Heart Rate, Revisited

I’ve trained with a heart rate monitor for years, going all the way back to the Polar Vantage XL I had in 1991. I tracked, compiled and analyzed data day in and out.  Resting heart rate (morning and night), time in target zones, recovery, thresholds and so on were all meticulously recorded. I really understood how my heart rate could change under diverse conditions, affected by heat, humidity, altitude, fatigue, racing versus training. I eventually got to a point where I didn’t need the monitor anymore. I remember once being in a “guess your heart rate” contest where you ride for some time on a trainer under effort, then had to estimate why your HR was.  I guessed within 2 BPM. Continue reading

Advertisements

Long Distance Run

I’ve tried to run at least once a week during this ski season. It works as a quick workout, for recovery or some cross-training. It should also help with the springtime transition from ski season, the ramp-up in road miles, and will hopefully stave off the inevitable injuries that come from not having run for 3 to 4 months.

The day after the Bogburn, I ran an easy 50 minutes. My legs were tired but felt better throughout the distance; my arms were ready to fall off from the previous day’s race. I consider it “distance” because this is typically the longest I’ll run even during the running season. It has been reassuring to be able to carry that through the ski season.

The Bogburn 2012

20120225-203857.jpg

The Bogburn, located at the Haydock farm in Vermont,  is one of those races “the way things used to be.” A great course with 7.5km (done twice) of single track over twisting, rolling trails. Low-key atmosphere. Six to eight inches of fresh, natural snow. I remember real snow.

I skied one of my better classic races.  Good preparation, testing a number of hard wax alternatives, in tricky conditions:  fresh snow, sun and shade, temperatures at freezing point.  I eventually went with Rode “Fast” Extra Blue with some Rode “Fast” Red underneath to fill out the klister pocket.  My kick was good over most of the course (when I could force my fatiguing body into the right positions and timing) and the wax was fast.  I was able to handle the technical downhill turns at speed, albeit with a few exceptions that resulted in some face-plants.   Mostly, I skied the numerous transitions far more smoothly than past races, and I was able to stride uphills with less slipping.  All that time spent on reinforcing the technique is paying off.

 

R.I.P. Hannah Randolph

We train together.  We race together.  We coach each other’s kids.  We watch them progress  from children having fun to promising young athletes.  We understand the thrill.  We see the rewards.  We know the risks.  But nothing prepares us for this.  When we lose a 15-year old girl in a ski accident, the way we lost Hannah on Sunday, it cuts right through.  So tonight we came together to support Marshall and Karen, to remember their daughter, as we skied a lap in silence.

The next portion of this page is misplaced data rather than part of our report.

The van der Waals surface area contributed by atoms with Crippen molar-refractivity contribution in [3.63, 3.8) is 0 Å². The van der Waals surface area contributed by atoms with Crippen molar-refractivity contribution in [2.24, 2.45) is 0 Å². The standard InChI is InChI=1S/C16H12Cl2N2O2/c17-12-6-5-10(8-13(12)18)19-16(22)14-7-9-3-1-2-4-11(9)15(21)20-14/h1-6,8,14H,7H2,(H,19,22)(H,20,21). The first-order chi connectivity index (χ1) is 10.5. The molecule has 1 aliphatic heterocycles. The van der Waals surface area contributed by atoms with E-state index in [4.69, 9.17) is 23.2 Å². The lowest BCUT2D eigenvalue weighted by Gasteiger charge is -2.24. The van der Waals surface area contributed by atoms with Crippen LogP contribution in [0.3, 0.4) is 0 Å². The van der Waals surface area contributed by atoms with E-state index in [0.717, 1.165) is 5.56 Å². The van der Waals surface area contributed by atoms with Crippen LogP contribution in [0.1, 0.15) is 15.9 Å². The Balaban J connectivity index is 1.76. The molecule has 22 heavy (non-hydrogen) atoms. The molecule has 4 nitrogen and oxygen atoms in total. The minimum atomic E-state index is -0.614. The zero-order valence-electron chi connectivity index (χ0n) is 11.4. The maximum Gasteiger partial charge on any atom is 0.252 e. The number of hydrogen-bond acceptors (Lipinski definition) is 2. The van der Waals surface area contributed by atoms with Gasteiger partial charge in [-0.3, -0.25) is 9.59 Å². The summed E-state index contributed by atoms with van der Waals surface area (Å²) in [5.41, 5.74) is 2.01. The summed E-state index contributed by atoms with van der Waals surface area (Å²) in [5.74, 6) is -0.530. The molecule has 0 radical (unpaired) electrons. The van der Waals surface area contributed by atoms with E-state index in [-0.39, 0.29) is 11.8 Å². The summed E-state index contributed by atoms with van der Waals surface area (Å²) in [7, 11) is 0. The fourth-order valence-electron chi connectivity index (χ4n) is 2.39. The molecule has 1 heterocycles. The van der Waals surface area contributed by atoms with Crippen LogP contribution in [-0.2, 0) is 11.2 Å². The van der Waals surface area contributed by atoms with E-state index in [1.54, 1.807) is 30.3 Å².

I coached Hannah in her last year on EMBK.  I trained with her at the CSU workouts.  I could appreciate her drive and dedication, but I barely scratched the surface.  I cannot do justice to who Hannah was, every little thing that made her unique and special, nor the emptiness that her departure creates.  What I can tell you is how much this still hurts.

Seven years ago, after my own son died, I started skiing laps at Weston.  At night.  Alone.  I found some peace in the endless repetition of V2 on the trails. I found a group of skiers who helped me–whether they realized it or not–simply to exist from one day to the next.  So I know we will do the same for Marshall and his family.

Classic Over-distance

Today was another klister day with 2 hours of classic over-distance on corn snow in warming conditions. I tried out the Swix KR for the first time and was not disappointed. KR 60 provided reliable kick and lasted the full session, even as the snow turned to a watery slush on the sunny sides of the hills, and it really helped me fine tune some of my technique issues. I finally reached the point where I could get body position and timing consistently lined up and when I did so, there was plenty of kick. A few times I slipped and I could immediately correct it without losing momentum.

Continue reading

Goals

Goals are important to focus effort and set a cadence to training and preparation.  At the end of each ski season, I plan and set my goals and approach for the coming year, usually because I feel I still have a lot to work by the time I complete the last race of the season.  I’ve only been racing nordic “seriously” for three years, so I still have a lot of improvement to make, despite carrying a good amount of fitness and training psychology from bike racing.  The goals and the way they get captured don’t have to be anything real fancy, but they have to be realistic and actionable. Continue reading

Craftsbury Marathon 2012

I raced the Craftsbury Marathon for the first time on January 28th.  Craftsbury is the stuff of legends, the preeminent nordic marathon of the northeast.  I’d avoided it for years because of the travel and logistics involved.  Craftsbury, a small village in northern Vermont, is only miles from the Canadian border.  The race has an early start time and you have to take a shuttle with all your gear from the parking lot to the starting site.  And because it’s a classic race, you have the kick wax to figure out which is usually left to the last minute and often done under stress.

We hit snowstorms on the way in the night before which made an already ambiguous waxing situation worse.  In the car, I could feel the chest cold that had been running through my family since New Year’s starting to tickle in my lungs and it only got worse over night and into the next morning.  At the start, I consulted the wax gurus.  There were a number of options that seemed to be working.

Continue reading